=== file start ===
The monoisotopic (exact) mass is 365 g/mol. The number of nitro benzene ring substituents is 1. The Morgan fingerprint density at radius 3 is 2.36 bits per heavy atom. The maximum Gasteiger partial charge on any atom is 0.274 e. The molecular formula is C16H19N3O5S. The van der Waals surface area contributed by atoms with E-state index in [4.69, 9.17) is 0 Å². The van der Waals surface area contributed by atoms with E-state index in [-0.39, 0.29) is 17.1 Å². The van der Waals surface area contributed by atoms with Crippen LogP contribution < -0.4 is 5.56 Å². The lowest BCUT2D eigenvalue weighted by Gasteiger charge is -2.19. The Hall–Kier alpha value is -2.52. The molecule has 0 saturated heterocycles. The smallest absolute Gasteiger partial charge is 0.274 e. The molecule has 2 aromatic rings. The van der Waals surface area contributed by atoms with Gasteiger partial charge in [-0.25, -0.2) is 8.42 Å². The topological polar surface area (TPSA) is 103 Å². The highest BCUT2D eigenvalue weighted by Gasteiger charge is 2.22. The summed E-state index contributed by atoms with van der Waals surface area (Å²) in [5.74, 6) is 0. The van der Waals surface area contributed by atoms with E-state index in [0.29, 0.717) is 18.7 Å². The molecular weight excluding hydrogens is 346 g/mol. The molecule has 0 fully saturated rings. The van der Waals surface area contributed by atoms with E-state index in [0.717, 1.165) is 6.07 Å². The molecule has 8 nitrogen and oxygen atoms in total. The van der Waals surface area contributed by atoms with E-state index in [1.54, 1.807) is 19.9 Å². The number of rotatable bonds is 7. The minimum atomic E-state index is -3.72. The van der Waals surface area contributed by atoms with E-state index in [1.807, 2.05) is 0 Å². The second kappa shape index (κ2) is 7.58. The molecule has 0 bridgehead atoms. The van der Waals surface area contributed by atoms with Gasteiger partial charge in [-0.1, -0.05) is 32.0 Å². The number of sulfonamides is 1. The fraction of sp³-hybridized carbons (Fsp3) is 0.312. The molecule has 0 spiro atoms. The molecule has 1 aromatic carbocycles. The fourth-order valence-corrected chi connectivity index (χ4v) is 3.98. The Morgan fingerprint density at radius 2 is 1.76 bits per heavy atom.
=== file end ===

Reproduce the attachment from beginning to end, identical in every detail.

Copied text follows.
The monoisotopic (exact) mass is 365 g/mol. The number of nitro benzene ring substituents is 1. The Morgan fingerprint density at radius 3 is 2.36 bits per heavy atom. The maximum Gasteiger partial charge on any atom is 0.274 e. The molecular formula is C16H19N3O5S. The van der Waals surface area contributed by atoms with E-state index in [4.69, 9.17) is 0 Å². The van der Waals surface area contributed by atoms with E-state index in [-0.39, 0.29) is 17.1 Å². The van der Waals surface area contributed by atoms with Crippen LogP contribution < -0.4 is 5.56 Å². The lowest BCUT2D eigenvalue weighted by Gasteiger charge is -2.19. The Hall–Kier alpha value is -2.52. The molecule has 0 saturated heterocycles. The smallest absolute Gasteiger partial charge is 0.274 e. The molecule has 2 aromatic rings. The van der Waals surface area contributed by atoms with Gasteiger partial charge in [-0.25, -0.2) is 8.42 Å². The topological polar surface area (TPSA) is 103 Å². The highest BCUT2D eigenvalue weighted by Gasteiger charge is 2.22. The summed E-state index contributed by atoms with van der Waals surface area (Å²) in [5.74, 6) is 0. The van der Waals surface area contributed by atoms with E-state index in [0.29, 0.717) is 18.7 Å². The molecular weight excluding hydrogens is 346 g/mol. The molecule has 0 fully saturated rings. The van der Waals surface area contributed by atoms with E-state index in [0.717, 1.165) is 6.07 Å². The molecule has 8 nitrogen and oxygen atoms in total. The van der Waals surface area contributed by atoms with E-state index in [1.54, 1.807) is 19.9 Å². The number of rotatable bonds is 7. The minimum atomic E-state index is -3.72. The van der Waals surface area contributed by atoms with E-state index in [1.807, 2.05) is 0 Å². The second kappa shape index (κ2) is 7.58. The molecule has 0 bridgehead atoms. The van der Waals surface area contributed by atoms with Gasteiger partial charge in [-0.1, -0.05) is 32.0 Å². The number of sulfonamides is 1. The fraction of sp³-hybridized carbons (Fsp3) is 0.312. The molecule has 0 spiro atoms. The molecule has 1 aromatic carbocycles. The fourth-order valence-corrected chi connectivity index (χ4v) is 3.98. The Morgan fingerprint density at radius 2 is 1.76 bits per heavy atom.